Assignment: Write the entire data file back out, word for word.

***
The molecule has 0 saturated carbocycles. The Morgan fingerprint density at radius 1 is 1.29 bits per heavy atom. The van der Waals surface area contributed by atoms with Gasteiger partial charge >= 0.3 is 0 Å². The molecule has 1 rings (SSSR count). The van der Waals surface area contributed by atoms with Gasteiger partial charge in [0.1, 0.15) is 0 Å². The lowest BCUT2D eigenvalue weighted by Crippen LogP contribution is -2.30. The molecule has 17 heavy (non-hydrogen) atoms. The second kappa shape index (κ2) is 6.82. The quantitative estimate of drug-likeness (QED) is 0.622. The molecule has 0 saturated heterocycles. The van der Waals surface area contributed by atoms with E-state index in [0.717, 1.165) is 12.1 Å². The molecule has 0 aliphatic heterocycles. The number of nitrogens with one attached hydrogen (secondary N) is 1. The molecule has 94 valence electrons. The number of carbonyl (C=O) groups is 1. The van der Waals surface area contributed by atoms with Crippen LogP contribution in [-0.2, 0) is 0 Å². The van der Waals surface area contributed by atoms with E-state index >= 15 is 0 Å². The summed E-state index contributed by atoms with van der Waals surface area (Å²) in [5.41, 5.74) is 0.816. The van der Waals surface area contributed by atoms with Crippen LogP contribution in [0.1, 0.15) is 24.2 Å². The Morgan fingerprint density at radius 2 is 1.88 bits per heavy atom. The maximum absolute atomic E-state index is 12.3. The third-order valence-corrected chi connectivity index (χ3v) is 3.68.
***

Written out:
The molecule has 0 saturated carbocycles. The Morgan fingerprint density at radius 1 is 1.29 bits per heavy atom. The van der Waals surface area contributed by atoms with Gasteiger partial charge >= 0.3 is 0 Å². The molecule has 1 rings (SSSR count). The van der Waals surface area contributed by atoms with Gasteiger partial charge in [0.1, 0.15) is 0 Å². The lowest BCUT2D eigenvalue weighted by Crippen LogP contribution is -2.30. The molecule has 17 heavy (non-hydrogen) atoms. The second kappa shape index (κ2) is 6.82. The quantitative estimate of drug-likeness (QED) is 0.622. The molecule has 0 saturated heterocycles. The van der Waals surface area contributed by atoms with E-state index in [0.717, 1.165) is 12.1 Å². The molecule has 0 aliphatic heterocycles. The number of nitrogens with one attached hydrogen (secondary N) is 1. The molecule has 94 valence electrons. The number of carbonyl (C=O) groups is 1. The van der Waals surface area contributed by atoms with Crippen LogP contribution in [-0.2, 0) is 0 Å². The van der Waals surface area contributed by atoms with E-state index >= 15 is 0 Å². The summed E-state index contributed by atoms with van der Waals surface area (Å²) in [5.41, 5.74) is 0.816. The van der Waals surface area contributed by atoms with Crippen LogP contribution in [0.1, 0.15) is 24.2 Å². The Morgan fingerprint density at radius 2 is 1.88 bits per heavy atom. The maximum absolute atomic E-state index is 12.3. The third-order valence-corrected chi connectivity index (χ3v) is 3.68.